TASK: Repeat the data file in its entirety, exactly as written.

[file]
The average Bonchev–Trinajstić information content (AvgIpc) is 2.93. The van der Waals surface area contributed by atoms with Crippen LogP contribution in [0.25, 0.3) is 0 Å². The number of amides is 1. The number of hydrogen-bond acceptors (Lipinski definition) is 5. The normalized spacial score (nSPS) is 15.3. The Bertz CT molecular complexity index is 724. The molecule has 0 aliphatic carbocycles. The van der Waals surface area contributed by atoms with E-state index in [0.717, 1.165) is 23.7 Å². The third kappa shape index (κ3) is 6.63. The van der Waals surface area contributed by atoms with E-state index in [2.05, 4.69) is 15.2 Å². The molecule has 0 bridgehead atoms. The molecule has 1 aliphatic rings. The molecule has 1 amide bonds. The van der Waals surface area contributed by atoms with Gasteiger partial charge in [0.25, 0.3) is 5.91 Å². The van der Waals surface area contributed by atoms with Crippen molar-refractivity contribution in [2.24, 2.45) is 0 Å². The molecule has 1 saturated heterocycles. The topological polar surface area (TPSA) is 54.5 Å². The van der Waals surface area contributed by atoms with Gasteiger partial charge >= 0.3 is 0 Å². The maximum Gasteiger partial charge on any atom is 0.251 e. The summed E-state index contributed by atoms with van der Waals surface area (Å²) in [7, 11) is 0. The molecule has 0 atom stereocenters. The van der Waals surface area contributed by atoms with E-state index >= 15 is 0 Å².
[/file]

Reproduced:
The average Bonchev–Trinajstić information content (AvgIpc) is 2.93. The van der Waals surface area contributed by atoms with Crippen LogP contribution in [0.25, 0.3) is 0 Å². The number of amides is 1. The number of hydrogen-bond acceptors (Lipinski definition) is 5. The normalized spacial score (nSPS) is 15.3. The Bertz CT molecular complexity index is 724. The molecule has 0 aliphatic carbocycles. The van der Waals surface area contributed by atoms with E-state index in [0.717, 1.165) is 23.7 Å². The third kappa shape index (κ3) is 6.63. The van der Waals surface area contributed by atoms with E-state index in [2.05, 4.69) is 15.2 Å². The molecule has 0 bridgehead atoms. The molecule has 1 aliphatic rings. The molecule has 1 amide bonds. The van der Waals surface area contributed by atoms with Gasteiger partial charge in [0.25, 0.3) is 5.91 Å². The van der Waals surface area contributed by atoms with Crippen molar-refractivity contribution in [2.24, 2.45) is 0 Å². The molecule has 1 saturated heterocycles. The topological polar surface area (TPSA) is 54.5 Å². The van der Waals surface area contributed by atoms with Gasteiger partial charge >= 0.3 is 0 Å². The maximum Gasteiger partial charge on any atom is 0.251 e. The summed E-state index contributed by atoms with van der Waals surface area (Å²) in [7, 11) is 0. The molecule has 0 atom stereocenters. The van der Waals surface area contributed by atoms with E-state index >= 15 is 0 Å².